Published on: 14th Mar 2015When judging photo competitions I very often see photographs taken towards the sun at sunset or sunrise - with the sun in the scene. I think these photographers are very brave!
As an experiment, I tried to "fix" this white sunset ball in the raw converter using highlight recovery, but I think that we are now so used to the totally blown out sun, that this recovery looks unnatural to me. I am including both versions for you to decide which one you like better.
I sometimes shoot towards the sun, but most of the time this is done after the sun has disappeared below the horizon - in that magic time called twilight (about 20 minutes after sunset).
Shooting towards the sun without including it will very often create a nostalgic mood. The photograph at the bottom of this article is a good example showing how the dust in the air created awarm feeling. Eliminating the horizon also lowered the overall contrast contributing to the nostalgic mood.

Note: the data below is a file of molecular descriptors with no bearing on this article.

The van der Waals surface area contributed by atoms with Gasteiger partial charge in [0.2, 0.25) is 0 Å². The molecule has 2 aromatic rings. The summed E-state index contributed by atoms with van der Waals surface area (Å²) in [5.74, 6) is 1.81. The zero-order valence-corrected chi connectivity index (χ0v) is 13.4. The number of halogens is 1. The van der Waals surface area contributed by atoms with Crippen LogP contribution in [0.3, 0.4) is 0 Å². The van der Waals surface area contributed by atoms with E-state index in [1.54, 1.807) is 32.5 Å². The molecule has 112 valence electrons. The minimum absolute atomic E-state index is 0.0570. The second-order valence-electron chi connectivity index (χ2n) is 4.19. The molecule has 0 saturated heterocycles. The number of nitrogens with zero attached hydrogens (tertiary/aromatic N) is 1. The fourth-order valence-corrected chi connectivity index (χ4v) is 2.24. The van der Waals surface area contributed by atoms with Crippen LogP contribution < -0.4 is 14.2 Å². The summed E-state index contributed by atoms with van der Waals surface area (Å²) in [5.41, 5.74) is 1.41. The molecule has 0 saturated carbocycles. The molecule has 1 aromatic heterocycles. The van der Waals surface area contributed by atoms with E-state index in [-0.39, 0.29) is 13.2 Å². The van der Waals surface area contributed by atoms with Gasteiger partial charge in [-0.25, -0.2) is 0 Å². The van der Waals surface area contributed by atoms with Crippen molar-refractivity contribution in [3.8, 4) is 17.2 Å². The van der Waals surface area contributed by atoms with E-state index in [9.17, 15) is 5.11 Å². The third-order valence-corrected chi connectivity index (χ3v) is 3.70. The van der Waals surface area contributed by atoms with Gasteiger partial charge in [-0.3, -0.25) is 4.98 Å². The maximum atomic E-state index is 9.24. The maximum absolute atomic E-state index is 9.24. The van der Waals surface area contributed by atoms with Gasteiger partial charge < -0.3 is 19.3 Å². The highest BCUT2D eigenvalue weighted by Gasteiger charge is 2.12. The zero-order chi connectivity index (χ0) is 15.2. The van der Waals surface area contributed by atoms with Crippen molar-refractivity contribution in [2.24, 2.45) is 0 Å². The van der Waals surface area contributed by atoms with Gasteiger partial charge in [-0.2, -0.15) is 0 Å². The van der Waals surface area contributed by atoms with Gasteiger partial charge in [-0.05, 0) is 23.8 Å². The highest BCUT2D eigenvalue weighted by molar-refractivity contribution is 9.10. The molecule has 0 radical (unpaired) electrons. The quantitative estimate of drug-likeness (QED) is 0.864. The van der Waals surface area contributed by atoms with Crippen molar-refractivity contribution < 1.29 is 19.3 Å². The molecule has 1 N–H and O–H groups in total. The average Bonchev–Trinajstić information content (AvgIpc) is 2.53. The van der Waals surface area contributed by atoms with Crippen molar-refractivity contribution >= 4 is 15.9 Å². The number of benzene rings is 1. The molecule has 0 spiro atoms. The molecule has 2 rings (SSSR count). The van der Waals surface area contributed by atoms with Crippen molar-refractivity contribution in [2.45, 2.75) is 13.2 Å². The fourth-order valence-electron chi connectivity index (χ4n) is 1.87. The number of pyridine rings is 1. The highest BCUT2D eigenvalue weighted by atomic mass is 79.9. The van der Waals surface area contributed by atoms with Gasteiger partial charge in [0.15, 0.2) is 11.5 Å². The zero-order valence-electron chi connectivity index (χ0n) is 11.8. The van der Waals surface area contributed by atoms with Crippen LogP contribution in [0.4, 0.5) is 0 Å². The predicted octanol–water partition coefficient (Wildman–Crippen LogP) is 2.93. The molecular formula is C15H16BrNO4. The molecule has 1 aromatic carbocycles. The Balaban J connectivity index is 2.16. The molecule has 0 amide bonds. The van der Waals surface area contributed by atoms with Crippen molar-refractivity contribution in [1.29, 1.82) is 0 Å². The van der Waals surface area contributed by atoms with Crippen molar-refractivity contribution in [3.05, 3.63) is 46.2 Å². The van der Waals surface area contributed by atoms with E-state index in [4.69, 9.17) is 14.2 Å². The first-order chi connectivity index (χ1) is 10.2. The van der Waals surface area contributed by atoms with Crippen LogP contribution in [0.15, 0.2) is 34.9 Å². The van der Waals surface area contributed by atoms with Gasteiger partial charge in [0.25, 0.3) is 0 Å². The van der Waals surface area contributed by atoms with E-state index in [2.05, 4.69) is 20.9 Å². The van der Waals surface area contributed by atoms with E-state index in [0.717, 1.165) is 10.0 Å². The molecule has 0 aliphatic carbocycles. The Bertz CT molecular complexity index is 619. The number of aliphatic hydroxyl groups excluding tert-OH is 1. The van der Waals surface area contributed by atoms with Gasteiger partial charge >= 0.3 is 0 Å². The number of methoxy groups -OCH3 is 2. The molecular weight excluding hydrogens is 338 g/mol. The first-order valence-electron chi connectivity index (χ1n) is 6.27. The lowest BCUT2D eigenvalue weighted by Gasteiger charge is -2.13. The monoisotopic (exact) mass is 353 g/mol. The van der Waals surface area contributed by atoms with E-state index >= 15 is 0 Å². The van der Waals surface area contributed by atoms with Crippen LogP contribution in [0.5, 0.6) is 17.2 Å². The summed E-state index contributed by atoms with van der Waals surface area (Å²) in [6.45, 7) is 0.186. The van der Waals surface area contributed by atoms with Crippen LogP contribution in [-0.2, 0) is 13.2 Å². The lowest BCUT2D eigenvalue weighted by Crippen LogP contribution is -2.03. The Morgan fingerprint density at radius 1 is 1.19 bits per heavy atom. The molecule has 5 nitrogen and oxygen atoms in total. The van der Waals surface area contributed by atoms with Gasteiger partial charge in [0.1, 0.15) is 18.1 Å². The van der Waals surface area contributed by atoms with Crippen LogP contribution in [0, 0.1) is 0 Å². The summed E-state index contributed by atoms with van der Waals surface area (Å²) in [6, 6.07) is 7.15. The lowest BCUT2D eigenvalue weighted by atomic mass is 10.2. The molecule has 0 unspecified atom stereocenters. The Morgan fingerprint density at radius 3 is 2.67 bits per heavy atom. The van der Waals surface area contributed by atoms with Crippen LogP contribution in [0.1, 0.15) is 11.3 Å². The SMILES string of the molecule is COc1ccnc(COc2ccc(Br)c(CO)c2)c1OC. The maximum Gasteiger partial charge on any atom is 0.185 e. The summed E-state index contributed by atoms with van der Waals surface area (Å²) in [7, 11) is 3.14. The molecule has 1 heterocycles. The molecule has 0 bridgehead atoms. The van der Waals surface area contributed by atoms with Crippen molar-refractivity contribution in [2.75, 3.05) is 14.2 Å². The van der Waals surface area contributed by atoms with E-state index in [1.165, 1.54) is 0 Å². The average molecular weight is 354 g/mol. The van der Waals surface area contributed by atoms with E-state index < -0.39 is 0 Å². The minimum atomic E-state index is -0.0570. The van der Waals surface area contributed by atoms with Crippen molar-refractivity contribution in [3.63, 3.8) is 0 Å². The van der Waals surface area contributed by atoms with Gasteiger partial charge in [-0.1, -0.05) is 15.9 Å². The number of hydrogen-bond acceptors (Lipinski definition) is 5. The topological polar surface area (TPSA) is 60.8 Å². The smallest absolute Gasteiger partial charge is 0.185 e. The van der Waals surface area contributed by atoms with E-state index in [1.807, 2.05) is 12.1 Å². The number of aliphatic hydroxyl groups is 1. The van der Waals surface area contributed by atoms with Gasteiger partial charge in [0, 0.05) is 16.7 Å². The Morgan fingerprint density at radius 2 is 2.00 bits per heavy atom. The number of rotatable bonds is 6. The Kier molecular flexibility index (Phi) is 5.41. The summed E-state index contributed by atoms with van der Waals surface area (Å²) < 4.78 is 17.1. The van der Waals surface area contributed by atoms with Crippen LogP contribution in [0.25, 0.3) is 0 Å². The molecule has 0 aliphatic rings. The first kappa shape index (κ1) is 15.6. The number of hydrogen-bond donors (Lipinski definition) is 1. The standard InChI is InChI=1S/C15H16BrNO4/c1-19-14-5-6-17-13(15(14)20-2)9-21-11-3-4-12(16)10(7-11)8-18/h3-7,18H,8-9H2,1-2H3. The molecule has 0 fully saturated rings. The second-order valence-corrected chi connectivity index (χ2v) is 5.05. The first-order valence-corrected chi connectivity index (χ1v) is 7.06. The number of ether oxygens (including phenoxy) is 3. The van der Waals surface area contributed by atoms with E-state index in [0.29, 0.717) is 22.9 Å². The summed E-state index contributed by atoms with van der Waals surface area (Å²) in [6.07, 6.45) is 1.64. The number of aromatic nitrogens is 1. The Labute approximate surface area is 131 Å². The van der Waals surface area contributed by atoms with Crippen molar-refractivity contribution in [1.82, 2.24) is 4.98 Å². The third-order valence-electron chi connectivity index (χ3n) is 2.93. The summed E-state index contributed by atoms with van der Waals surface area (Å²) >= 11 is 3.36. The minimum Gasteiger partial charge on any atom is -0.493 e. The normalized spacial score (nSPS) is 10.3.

Having fog during sunrise, shooting towards the sun will render the fog as a golden haze.
When you are out in the field and you are lucky enough to have clouds, look towards the horizon where the sun will set. If you see a gap between the horizon and the clouds, there is a good possibility that the clouds will turn orange or red about 15 to 20 minutes after sunset. (This only happens to the patient photographer who lingers at the scene long after the sun has set!) The clouds in the photo of the baobab tree is a good example of this phenomenon. As a matter of interest, the baobab tree in this photo, is the one we use on the Photoparadise.org correspondence!
(If you have read up to here and did not click on a photo yet, do so to see them in larger format and also to browse through the rest of this gallery)